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Gearing up for growth using multi-speed


Business today consume IT at several speeds all at once. Innovation and digital disruption require quick response, legacy systems call for deliberate care and shifting operating models need a pace of change somewhere in between.

Two speeds are no longer enough for the modern IT organization. Unless CIOs can master the art of delivering change at the pace demanded by each area of the business, they risk being relegated to tending legacy systems.

Multi-speed IT is achieved by bringing together a network of skills, instituting a dynamic operating model and installing flexible governance models. The challenge is great, but the reward for the CIO is a pivotal role in an organization’s strategic business agenda.



Accenture Strategy surveyed more than 900 executives on the need for—and ability to deliver—multi-speed IT. While there is broad agreement on the need, opinions on ability vary greatly.

  • Eighty-eight percent of executives believe that the IT organization needs to broaden its scope and keep pace with evolving needs of the business.

  • Seventy percent of executives believed they or their IT organization could operate and simultaneously support multiple business objectives, or “multi-speed IT.”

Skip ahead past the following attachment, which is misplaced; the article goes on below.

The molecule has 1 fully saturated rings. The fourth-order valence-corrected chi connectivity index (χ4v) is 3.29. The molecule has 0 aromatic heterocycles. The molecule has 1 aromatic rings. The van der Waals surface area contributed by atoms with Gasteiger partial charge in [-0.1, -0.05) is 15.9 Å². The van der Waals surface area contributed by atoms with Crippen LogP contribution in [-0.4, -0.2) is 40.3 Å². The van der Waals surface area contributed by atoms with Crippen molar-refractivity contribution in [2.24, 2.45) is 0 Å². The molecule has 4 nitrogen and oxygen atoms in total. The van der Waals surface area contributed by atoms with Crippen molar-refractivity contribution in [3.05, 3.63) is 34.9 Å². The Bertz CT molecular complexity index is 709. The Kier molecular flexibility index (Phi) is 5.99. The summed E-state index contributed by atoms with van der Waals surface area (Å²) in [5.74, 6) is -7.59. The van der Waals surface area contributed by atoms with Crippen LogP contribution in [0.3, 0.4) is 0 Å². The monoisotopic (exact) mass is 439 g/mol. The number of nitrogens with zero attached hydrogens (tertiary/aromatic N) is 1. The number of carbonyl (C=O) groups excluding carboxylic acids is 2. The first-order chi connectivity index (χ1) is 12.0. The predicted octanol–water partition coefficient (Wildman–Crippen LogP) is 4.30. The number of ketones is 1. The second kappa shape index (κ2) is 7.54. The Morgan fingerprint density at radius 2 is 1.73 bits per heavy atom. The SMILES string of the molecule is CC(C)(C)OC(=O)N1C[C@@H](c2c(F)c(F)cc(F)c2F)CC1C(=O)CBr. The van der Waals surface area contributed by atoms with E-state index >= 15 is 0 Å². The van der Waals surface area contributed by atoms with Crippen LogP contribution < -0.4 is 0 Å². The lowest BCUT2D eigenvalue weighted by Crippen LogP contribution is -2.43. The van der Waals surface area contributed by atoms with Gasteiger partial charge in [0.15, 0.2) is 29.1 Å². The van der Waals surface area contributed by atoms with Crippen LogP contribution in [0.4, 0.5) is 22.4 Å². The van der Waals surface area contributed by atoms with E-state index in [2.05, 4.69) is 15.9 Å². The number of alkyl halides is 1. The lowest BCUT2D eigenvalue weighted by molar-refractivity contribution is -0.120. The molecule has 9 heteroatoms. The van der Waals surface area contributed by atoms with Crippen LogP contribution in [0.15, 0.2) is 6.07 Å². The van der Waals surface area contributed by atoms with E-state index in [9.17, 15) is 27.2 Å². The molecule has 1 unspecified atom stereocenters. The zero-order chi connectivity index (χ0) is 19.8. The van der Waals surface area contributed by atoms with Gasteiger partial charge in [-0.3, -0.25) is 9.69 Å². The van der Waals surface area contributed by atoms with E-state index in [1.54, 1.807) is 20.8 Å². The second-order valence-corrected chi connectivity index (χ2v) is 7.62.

• Eighty-one percent of executives stated that most IT organizations do not know how to operate effectively while supporting multiple objectives at the same time.

Gearing up for growth using multi-speed IT
CIOs are balancing demands—keeping the lights on while being pulled by digital’s fast-moving influence.




CIOs can calibrate their IT organizations to deliver at variable speeds by following these steps:

  1. Recognize the business need for IT consumption at different speeds.
    IT needs to be multi-speed to be relevant; which means the IT operating model needs to change.

  1. Employ multiple governance and methods.
    Governance needs to support multiple ways of operating. Agile and iterative methods can support faster changing user experiences, while traditional waterfall methods are still relevant to core systems of record.

  1. Rethink architecture needs.
    Segment the technology landscape into multiple speeds to align to business consumption and pace of change. Simplify the legacy architecture for greater agility and to reduce cost pressures. Build in an API layer to expose core data to faster moving digital channels and ecosystem partners.

  1. Invent the new IT organization.
    Take a good look at the IT agenda to determine where new skills are required to support the multi-speed agenda. Teams should be skilled in new methods like iterfall and agile; and new tools and techniques like DevOps, APIs.

Nicholas Bayley

Nicholas Bayley
Managing Director – Accenture Strategy
IT Strategy

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John Shacklady

John Shacklady
Managing Director – Accenture Strategy
Technology Strategy

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